Bill and Ted discuss David Fincher’s 1999 film “Fight Club” featuring Edward Norton as an insomniac accountant resentfully living a consumer- driven apathetic life devoid of happiness whose chance meeting with the devil-may-care, philosophizing traveling soap salesman Tyler Durden (Brad Pitt) turns his whole world upside down. Adapted from Chuck Palahniuk’s raw nerve of a novel, this movie deftly creates an equally raw and uncompromising existential portrait of a lost and bitter soul struggling against a heartless world desperately seeking to feel something, even if it’s a fist in his face.
Bill and Ted discuss Martin Scorsese’s 1991 film “Cape Fear,” featuring Robert De Niro as Max Cady, a hardened convict who, after 14 years of incarceration, obsessively seeks revenge on his former defense attorney Sam Bowden, played by Nick Nolte, who failed to keep Cady out of prison. Scorsese ramps up the tension in this remake of Lee Thompson’s 1962 black and white film noir inspired pulp fiction thriller Cape Fear. While he, his wife. and teenage daughter are stalked, threatened, and terrorized, Bowden increasingly faces having to take the law into his own hands.
Bill and Ted discuss Roberto Benigni’s film “La vita è bella,” “Life Is Beautiful,” a sometimes humorous sometimes poignant and touching film about love and family and the effect of the will and imagination in the face of great obstacles: one half romantic comedy, one half family WWII holocaust concentration camp drama. Looking for some non holocaust related films that share this film’s quirky sensibility? Here are Ted’s Picks for more whimsical films with a dark edge dealing with extraordinary strength of will: Forrest Gump (1994), Amelie (2001), Life of Pi (2012)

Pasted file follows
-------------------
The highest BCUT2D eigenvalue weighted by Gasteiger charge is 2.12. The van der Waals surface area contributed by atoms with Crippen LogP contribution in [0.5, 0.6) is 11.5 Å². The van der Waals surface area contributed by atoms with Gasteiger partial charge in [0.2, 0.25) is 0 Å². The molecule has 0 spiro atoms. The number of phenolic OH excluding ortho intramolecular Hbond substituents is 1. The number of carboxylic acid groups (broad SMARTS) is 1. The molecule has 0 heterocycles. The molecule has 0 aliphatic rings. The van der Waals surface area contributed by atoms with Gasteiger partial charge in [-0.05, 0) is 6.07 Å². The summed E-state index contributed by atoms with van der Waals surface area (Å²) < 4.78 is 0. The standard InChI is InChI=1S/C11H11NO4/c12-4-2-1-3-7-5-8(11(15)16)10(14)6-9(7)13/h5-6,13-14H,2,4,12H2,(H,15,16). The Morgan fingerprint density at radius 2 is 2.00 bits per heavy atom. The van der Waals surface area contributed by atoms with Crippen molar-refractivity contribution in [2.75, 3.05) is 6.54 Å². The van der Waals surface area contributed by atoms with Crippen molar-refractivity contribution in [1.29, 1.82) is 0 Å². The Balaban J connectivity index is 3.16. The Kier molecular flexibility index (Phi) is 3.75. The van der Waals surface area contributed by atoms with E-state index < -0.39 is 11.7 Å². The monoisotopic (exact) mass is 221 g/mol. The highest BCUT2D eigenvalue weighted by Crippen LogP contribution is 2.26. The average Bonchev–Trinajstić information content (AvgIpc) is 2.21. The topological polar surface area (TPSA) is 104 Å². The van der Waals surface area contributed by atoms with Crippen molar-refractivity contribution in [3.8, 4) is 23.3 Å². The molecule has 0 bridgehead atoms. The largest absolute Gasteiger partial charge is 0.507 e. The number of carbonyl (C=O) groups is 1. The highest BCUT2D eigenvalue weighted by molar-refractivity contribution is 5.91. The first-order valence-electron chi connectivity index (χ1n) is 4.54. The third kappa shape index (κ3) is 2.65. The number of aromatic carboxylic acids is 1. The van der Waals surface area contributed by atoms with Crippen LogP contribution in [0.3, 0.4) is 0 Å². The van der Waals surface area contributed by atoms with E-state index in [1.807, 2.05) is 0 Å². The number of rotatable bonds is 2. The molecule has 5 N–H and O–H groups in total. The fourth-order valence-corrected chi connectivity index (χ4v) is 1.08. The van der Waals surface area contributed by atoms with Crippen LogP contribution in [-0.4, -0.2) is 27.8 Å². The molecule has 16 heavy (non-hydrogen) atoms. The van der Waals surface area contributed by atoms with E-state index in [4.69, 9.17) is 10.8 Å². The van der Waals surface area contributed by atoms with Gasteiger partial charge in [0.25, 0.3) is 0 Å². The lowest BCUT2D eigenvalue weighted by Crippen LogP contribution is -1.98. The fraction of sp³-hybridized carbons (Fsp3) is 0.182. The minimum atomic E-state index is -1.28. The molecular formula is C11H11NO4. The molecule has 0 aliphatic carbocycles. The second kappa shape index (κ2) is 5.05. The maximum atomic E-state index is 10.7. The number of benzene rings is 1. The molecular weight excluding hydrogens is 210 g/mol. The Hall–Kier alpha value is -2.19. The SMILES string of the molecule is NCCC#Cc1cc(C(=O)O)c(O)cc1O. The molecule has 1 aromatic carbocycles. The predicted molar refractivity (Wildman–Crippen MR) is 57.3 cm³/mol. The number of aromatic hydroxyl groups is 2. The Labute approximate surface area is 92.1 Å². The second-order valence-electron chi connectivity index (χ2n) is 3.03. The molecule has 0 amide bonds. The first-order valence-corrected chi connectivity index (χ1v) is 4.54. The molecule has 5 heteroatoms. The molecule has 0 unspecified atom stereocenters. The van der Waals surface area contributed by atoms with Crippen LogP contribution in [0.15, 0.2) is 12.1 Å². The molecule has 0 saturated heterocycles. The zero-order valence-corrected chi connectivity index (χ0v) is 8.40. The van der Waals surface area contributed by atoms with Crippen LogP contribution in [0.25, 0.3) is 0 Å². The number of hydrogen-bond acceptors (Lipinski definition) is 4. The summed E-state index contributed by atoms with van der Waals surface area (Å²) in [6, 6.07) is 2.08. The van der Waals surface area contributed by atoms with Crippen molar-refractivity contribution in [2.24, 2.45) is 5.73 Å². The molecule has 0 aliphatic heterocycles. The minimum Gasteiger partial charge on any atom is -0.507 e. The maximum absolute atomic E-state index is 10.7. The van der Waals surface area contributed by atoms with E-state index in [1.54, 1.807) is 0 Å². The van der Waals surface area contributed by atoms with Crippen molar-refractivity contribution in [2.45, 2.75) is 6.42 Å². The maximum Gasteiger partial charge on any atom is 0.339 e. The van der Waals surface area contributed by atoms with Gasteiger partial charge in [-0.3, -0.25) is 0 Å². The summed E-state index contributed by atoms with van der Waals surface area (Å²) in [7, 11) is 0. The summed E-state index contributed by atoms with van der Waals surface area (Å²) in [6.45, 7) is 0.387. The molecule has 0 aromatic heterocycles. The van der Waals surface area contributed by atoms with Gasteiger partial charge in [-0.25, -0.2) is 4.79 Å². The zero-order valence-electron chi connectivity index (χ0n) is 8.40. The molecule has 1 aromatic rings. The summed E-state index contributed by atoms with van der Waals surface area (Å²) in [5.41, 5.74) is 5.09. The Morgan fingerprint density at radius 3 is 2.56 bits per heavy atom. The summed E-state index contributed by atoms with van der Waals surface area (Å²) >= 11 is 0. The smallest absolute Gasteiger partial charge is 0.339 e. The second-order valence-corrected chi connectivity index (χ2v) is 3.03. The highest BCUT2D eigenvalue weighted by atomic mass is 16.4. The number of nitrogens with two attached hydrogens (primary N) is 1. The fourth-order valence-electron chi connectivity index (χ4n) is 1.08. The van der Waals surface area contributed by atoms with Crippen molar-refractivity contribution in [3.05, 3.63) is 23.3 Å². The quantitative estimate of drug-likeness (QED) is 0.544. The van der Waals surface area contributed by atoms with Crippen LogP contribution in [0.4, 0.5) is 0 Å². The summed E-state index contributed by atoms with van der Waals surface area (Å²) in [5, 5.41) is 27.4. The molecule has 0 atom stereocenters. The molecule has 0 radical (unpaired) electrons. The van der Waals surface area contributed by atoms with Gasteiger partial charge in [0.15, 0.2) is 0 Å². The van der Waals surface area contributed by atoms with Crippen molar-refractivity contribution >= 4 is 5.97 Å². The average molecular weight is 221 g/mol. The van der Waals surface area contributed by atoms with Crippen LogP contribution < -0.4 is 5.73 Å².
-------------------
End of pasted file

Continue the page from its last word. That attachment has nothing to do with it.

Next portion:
Bill and Ted discuss Rob Reiner’s adaptation of the Stephen King novel “Misery,” a suspense-filled thriller where an injured romance novelist is held captive by an unhinged and deeply disturbed fan. This physiological horror film delves deeply into the nature of misery and what it can drive people to do. Here are Ted’s Picks for more great non-supernatural Stephen King film adaptations: Stand by Me (1986) The Shawshank Redemption (1994) Dolores Claiborne (1995)
Bill and Ted discuss Ang Lee’s “Sense and Sensibility,” the 1995 adaption of Jane Austen’s 1811 commentary on the social mores of late 18th century England and the place of love, honour and romance alongside practicality concerns revolving around property, patronage and inheritance. The plot follows the widow Dashwood and her three daughters as the older two, Elinor and Marianne, struggle through the challenges of finding marriage proposals without a dower. If you enjoyed this film you may also like these: Clueless (1995), Mansfield Park (1999), Bridget Jones’s Diary (2001)
Bill and Ted discuss music video and TV commercial director Spike Jonze’s first feature film “Being John Malkovich,” known for its darkly wry and humorous investigation of existential angst. If you enjoyed this film you may also like these; here are Ted’s Picks: Get Out (2017), Adaptation. (2002), Fight Club (1999)
Bill and Ted discuss Wes Anderson’s second feature film “Rushmore,” known for its quirkiness, odd characters, and bitter-sweet comedic flair. If you enjoyed this film you may also like these; here are Ted’s Picks: Lady Bird (2017), Moonrise Kingdom (2012), Election (1999)